ALASKA

 

by David

Our host Catherine greets us and we freshen up. She’s American (from NYC) and has lived in Tokyo for 4 years working in advertising (“I’m not Pete Campbell, but I do his job”). We’re starving. Catherine recommends a nearby restaurant and we’re off. 5 minutes later we’re lost, call Catherine for help and she’s kind enough to meet us and show us the way. She explains that some streets in Tokyo don’t have names, especially smaller ones, which makes it hard to navigate. She orders some of her favorites dishes for us and heads out. We’re seated at a table with a small grill in the middle and wait in anticipation with no idea what’s coming. Soon the staff brings plates of raw meat and veggies and lights the flame under our grill. An older Japanese woman (who Catherine described as her pseudo grandma) takes us under her wing – lots of pointing and demonstrating how to cook the meat, telling us when it’s been on too long, etc. Everything is delicious. We wash it down with a local beer. Perfection. Back to the apartment to sleep.

11/18/17 First Day in Tokyo

We wake up early (thanks jetlag) and get ready. The shower is a new experience – a small room of its own that’s completely waterproof. We walk towards the subway station and attempt to get some coffee along the way, only to discover that most places don’t take credit cards and we’re almost out of cash (yen). We learn this the hard way, ordering breakfast at a cafe only to leave in shame with many apologies when we realize we can’t pay. Still hungry, we try an ATM – doesn’t work. We try a bank but it’s Saturday and the currency exchange counter is closed (but they have an open branch at Shibuya, where we’re planning to go next). We realize we have enough yen to buy two small pastries and do so. Much better. Then on to the subway – again no money to pay for tickets but we board anyway with more apologies.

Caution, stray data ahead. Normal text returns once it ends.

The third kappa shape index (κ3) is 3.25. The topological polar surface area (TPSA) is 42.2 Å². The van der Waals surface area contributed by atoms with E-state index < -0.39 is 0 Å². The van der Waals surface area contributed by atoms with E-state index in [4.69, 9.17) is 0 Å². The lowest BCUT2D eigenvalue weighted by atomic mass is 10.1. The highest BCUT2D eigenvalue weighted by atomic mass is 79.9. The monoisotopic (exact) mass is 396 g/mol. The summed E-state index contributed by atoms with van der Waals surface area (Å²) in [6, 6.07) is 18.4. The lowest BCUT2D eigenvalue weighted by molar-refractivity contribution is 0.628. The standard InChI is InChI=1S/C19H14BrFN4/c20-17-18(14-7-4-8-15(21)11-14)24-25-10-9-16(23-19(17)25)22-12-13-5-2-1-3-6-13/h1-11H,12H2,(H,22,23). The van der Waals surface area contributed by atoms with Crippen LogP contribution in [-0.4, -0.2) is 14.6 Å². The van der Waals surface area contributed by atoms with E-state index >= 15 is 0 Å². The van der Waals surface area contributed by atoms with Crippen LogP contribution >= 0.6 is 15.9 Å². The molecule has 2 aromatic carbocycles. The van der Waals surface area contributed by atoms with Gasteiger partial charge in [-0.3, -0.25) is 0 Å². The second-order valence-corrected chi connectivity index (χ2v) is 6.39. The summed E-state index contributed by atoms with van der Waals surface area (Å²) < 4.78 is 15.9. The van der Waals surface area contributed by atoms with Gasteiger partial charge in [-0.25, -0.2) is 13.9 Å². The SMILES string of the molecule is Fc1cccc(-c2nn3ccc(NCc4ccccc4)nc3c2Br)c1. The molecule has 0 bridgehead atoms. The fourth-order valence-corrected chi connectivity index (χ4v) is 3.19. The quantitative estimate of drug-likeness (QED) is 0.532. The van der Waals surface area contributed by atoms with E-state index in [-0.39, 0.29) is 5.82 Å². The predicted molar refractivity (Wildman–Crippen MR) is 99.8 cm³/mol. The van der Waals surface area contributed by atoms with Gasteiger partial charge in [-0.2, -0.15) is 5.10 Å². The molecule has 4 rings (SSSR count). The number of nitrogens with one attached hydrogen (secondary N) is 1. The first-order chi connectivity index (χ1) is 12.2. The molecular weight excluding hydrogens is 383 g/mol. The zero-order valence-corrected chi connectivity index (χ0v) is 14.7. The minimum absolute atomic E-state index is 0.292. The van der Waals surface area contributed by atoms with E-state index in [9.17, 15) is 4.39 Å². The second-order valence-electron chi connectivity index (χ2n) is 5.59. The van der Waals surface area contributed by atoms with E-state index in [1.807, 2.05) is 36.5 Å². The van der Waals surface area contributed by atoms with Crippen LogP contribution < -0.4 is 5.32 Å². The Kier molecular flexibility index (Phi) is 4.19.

Shibuya – busy downtown center. We finally exchange USD for yen (after a few more unsuccessful attempts), get some iced tea, and walk around. Although crowded with cars and people, it’s very quiet. There are no conversations on the sidewalk, car horns, music playing, or unnecessary noise of any kind.


 

Sushi, sushi, sushi…

Catherine has made us a reservation at a sushi counter in the area open by appointment only. Marked by a small sign leading downstairs to a basement, we enter hesitantly and are at first turned away. We explain that we’re visiting and have a reservation and are immediately greeted as “Catherine’s friends” and seated at the bar. The whole place has about 8 seats and another couple sits next to us. Plates are set in front of us along with ice cold glasses of sake. The chef takes out slabs of fish fresh from the market that morning. He tells us that he goes every morning and picks it out himself (he doesn’t even serve dinner because the morning fish isn’t fresh enough). He slices the fish, adds rice and a little wasabi, and places pieces on each person’s plate as he makes them, telling us to eat “quickly, quickly!” and alternate between sushi and sake (“sushi, sake! sushi, sake!”). When one piece is too big I try to bite it in half, which he immediately objects to (“one bite! one bite!”). The chef’s wife explains that lunch in Japan, especially sushi lunch, is typically a short meal last no more than 15 minutes – perhaps to allow people to get back to work.

Once again full and (this time more than) a little buzzed, we stumble back through the market. Our destination is Ueno Onshi park which we’re told is the Central Park of Tokyo, complete with a zoo, museums, walking paths, and an ancient shrine which we take in. It doesn’t disappoint, and we spend a few hours just looking around.